By Lady Elyssa the Bower of Trimaris
Now in its 43rd year, it’s no surprise that Pennsic has a rich history. Much of that history is reflected in the names of the roads that cut through our camps and marketplaces. Curious about the origins of these names, Dame Morwenna Trevethan of Atlantia began to research them during Pennsic 39. What resulted was 30 pages of notes on the history of each road, field, and forest on the Pennsic map. Armed with this knowledge, she started teaching a class called Street Smarts, wherein students can satisfy their curiosity about the names of any Pennsic landmark.
The road that every Pennsic-goer should know is Cariadoc’s Path, named for the founder of this great War, Duke Cariadoc of the Bow. There are many versions of the Pennsic story, but a common version is this: Cariadoc, then King of the Middle, decided to liven things up by declaring war on the East. His declaration was received and then ignored by the Eastern King. Some years later, Cariadoc became King of the East himself, found the old missive, and accepted the Middle Kingdom’s brash challenge. The East lost that first Pennsic, making Cariadoc the only king to ever declare war on himself and lose.
Like Cariadoc’s Path, many Pennsic roads are named for gentles that have had an impact on Pennsic’s history. For instance, Finnvarr’s Footpath, the trail that leads fighters to the Woods Battle, honors Duke Finnvarr du Taahe, who was war king of both the East (Pennsic II) and Middle (Pennsic VI) and fought in every Pennsic battle from year I to XL. Another good example is Mack’s Field, which is named for Mack Cooper, the owner of Cooper’s Lake Campground until his death in 2011. This designation is supposed to replace the informal name, Serengeti, bestowed on the flat, treeless eastern side of Pennsic. In 1980, Mack and his wife, Betty, were made Court Baron and Baroness by both the East and Middle for their help in making Pennsic the wonderful event we know today.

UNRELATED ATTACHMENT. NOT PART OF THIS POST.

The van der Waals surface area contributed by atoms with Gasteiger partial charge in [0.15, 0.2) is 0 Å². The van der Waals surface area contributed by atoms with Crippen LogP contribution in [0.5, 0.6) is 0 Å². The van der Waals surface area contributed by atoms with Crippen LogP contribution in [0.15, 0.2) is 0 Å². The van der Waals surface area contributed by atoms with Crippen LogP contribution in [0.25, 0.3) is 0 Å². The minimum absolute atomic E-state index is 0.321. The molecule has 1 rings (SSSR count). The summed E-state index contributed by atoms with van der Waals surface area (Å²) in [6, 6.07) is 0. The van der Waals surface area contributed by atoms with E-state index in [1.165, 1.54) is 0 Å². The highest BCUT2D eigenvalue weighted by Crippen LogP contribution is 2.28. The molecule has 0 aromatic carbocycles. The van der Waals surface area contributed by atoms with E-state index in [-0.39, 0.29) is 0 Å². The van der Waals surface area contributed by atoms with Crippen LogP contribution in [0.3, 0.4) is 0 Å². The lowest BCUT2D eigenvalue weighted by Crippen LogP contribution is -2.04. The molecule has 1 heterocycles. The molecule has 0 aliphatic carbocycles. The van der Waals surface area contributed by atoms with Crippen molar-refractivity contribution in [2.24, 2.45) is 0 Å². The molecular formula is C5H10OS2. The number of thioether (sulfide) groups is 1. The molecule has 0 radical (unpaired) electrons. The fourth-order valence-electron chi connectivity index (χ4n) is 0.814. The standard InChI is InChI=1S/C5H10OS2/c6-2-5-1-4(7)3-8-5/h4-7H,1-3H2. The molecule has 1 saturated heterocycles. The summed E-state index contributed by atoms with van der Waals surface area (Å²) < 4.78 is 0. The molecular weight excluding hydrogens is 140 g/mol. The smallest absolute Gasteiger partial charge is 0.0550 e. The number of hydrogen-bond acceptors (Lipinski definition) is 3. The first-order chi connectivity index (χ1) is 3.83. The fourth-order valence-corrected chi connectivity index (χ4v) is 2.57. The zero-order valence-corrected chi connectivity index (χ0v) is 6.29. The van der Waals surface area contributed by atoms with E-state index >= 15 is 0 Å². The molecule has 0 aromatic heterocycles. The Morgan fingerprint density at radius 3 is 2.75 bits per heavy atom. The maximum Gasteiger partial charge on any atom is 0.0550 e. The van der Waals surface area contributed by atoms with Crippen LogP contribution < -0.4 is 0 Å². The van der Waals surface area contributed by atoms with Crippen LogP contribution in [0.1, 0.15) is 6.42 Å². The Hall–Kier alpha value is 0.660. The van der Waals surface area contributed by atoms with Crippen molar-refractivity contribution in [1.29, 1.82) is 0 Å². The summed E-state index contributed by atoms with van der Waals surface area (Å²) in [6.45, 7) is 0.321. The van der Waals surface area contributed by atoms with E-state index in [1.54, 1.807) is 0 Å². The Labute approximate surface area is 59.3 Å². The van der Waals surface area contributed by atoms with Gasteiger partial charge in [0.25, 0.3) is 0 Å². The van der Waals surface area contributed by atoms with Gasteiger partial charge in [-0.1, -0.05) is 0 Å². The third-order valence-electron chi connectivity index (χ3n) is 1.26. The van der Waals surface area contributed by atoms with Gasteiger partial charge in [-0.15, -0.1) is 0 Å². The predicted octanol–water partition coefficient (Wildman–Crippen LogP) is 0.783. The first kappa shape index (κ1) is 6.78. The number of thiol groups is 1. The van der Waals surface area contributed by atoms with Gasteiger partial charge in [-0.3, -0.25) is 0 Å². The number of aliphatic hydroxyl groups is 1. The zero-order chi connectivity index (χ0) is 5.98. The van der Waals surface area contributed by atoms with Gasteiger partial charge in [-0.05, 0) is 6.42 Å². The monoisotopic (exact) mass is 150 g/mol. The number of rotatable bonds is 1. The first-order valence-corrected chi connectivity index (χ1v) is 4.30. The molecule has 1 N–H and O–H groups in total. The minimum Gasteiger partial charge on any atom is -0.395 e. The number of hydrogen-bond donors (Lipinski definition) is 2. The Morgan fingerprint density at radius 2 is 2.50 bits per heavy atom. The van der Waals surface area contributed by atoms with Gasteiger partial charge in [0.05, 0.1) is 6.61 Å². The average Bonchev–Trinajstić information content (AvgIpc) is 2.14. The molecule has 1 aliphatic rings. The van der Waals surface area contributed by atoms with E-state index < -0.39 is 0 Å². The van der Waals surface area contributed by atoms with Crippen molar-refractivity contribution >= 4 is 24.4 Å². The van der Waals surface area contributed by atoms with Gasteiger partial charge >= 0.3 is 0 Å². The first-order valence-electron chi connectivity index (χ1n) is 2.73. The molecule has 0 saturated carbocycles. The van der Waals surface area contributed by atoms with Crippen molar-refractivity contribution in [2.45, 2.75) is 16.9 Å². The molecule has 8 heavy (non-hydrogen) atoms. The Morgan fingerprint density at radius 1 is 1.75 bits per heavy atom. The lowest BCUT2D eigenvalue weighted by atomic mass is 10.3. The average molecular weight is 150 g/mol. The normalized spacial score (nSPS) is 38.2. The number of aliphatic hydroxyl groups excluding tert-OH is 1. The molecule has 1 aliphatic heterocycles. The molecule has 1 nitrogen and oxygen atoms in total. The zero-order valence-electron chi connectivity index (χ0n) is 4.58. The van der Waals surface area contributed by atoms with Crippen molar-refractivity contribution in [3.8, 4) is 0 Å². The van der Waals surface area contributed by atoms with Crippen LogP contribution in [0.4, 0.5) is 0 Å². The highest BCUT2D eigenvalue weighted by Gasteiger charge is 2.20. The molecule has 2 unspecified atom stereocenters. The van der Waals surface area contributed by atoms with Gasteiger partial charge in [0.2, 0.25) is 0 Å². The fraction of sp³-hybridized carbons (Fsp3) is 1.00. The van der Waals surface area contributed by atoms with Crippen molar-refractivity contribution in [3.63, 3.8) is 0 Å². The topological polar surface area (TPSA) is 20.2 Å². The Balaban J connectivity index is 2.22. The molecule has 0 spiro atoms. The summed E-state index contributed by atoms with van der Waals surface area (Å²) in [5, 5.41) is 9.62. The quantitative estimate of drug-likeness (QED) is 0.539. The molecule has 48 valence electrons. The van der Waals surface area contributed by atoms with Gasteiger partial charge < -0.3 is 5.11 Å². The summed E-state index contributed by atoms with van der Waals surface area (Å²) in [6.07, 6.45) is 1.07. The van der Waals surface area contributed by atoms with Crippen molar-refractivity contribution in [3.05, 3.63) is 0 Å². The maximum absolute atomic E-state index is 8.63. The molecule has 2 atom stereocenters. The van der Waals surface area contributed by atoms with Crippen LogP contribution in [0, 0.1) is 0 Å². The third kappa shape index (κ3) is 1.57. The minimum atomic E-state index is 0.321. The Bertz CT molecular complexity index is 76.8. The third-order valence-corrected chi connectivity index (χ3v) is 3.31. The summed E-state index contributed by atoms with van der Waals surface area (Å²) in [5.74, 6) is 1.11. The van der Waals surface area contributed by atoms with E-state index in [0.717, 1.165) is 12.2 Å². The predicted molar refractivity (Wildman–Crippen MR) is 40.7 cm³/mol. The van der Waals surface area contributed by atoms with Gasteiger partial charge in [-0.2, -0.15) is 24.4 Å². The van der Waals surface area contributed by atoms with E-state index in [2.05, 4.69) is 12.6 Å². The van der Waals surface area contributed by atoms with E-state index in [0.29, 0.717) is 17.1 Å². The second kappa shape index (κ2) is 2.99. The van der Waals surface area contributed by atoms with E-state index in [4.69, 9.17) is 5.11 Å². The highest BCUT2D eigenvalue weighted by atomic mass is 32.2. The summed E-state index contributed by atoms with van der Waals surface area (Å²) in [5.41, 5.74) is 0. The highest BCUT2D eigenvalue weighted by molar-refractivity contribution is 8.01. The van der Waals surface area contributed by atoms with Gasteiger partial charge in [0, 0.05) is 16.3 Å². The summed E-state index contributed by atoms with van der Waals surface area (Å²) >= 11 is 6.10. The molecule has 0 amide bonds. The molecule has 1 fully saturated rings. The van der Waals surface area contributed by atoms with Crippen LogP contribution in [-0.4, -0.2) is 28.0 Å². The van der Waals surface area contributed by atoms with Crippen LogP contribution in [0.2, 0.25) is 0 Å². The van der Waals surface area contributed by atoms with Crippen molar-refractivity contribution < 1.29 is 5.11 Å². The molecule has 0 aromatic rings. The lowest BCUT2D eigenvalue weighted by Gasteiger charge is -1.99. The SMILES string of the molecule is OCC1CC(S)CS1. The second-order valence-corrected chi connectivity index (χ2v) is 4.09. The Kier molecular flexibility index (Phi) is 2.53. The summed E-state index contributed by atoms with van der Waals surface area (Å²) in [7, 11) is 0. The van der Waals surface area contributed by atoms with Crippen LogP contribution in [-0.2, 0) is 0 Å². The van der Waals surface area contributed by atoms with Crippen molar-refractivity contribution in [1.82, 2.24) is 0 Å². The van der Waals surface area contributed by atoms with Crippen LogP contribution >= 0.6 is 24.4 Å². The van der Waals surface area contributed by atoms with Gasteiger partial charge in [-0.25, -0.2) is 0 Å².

Another important piece of Pennsic history is noted in the names of Runestone Hill, Highway, Path, and Park on the western edge of Pennsic south of Midrealm Royal. The Runestone was erected at Pennsic X on the site of the former battlefield. The grassy area around it is often used for vigils and elevations. You can see an image of the Runestone’s inscription on the back of your Pennsic book, or you can take a pilgrimage to the stone yourself to honor this important landmark.
Other Pennsic names are factual or simply humorous. The roads in the B-Block are generally named after important medieval battles from Agincourt to Dorylaeum. Several roads in the North Block are named after medieval occupations, such as Fletcher and Wainwright’s Road. Some names are cleverly crafted puns such as Bythe Way. Yet others amusingly point out just how distant they are from anything else, like Abandon Hope and Two Dam Far Road.
The Pennsic map changes from year to year with roads added or altered. With that in mind, Dame Morwenna has faithfully updated her notes, keeping her class consistent with each Pennsic at which she teaches it. If you would like to learn more about Pennsic’s history through its names, you can attend the repeat of Street Smarts on August 4th at 9:00 AM in A&S 3.